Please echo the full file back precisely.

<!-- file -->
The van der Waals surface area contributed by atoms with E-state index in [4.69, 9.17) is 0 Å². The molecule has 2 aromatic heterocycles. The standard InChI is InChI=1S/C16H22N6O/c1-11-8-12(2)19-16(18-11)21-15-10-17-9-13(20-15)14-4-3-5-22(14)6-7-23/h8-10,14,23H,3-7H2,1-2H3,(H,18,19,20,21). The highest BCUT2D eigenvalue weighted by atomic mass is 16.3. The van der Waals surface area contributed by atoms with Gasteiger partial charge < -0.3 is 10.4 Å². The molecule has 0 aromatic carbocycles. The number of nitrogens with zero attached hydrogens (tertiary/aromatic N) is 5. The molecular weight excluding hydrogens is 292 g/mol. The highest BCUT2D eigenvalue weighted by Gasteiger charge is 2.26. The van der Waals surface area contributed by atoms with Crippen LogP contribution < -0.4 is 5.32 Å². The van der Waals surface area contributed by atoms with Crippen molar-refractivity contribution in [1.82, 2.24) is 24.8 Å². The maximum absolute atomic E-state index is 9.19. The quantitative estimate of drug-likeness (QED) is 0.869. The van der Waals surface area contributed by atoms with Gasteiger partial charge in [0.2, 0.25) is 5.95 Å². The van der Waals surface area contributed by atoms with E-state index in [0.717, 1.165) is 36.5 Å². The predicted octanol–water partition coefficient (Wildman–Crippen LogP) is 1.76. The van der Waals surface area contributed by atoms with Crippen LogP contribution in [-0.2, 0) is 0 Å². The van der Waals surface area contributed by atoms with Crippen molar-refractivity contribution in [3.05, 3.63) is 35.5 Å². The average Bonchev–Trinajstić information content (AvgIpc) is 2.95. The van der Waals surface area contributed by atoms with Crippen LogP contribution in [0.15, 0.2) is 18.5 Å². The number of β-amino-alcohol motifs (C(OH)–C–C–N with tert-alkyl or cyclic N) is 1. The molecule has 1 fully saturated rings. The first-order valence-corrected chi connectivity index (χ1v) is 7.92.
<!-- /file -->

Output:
The van der Waals surface area contributed by atoms with E-state index in [4.69, 9.17) is 0 Å². The molecule has 2 aromatic heterocycles. The standard InChI is InChI=1S/C16H22N6O/c1-11-8-12(2)19-16(18-11)21-15-10-17-9-13(20-15)14-4-3-5-22(14)6-7-23/h8-10,14,23H,3-7H2,1-2H3,(H,18,19,20,21). The highest BCUT2D eigenvalue weighted by atomic mass is 16.3. The van der Waals surface area contributed by atoms with Gasteiger partial charge < -0.3 is 10.4 Å². The molecule has 0 aromatic carbocycles. The number of nitrogens with zero attached hydrogens (tertiary/aromatic N) is 5. The molecular weight excluding hydrogens is 292 g/mol. The highest BCUT2D eigenvalue weighted by Gasteiger charge is 2.26. The van der Waals surface area contributed by atoms with Crippen LogP contribution < -0.4 is 5.32 Å². The van der Waals surface area contributed by atoms with Crippen molar-refractivity contribution in [1.82, 2.24) is 24.8 Å². The maximum absolute atomic E-state index is 9.19. The quantitative estimate of drug-likeness (QED) is 0.869. The van der Waals surface area contributed by atoms with Gasteiger partial charge in [0.2, 0.25) is 5.95 Å². The van der Waals surface area contributed by atoms with E-state index in [0.717, 1.165) is 36.5 Å². The predicted octanol–water partition coefficient (Wildman–Crippen LogP) is 1.76. The van der Waals surface area contributed by atoms with Crippen LogP contribution in [-0.2, 0) is 0 Å². The van der Waals surface area contributed by atoms with Crippen molar-refractivity contribution in [3.05, 3.63) is 35.5 Å². The average Bonchev–Trinajstić information content (AvgIpc) is 2.95. The van der Waals surface area contributed by atoms with Crippen LogP contribution in [0.15, 0.2) is 18.5 Å². The number of β-amino-alcohol motifs (C(OH)–C–C–N with tert-alkyl or cyclic N) is 1. The molecule has 1 fully saturated rings. The first-order valence-corrected chi connectivity index (χ1v) is 7.92.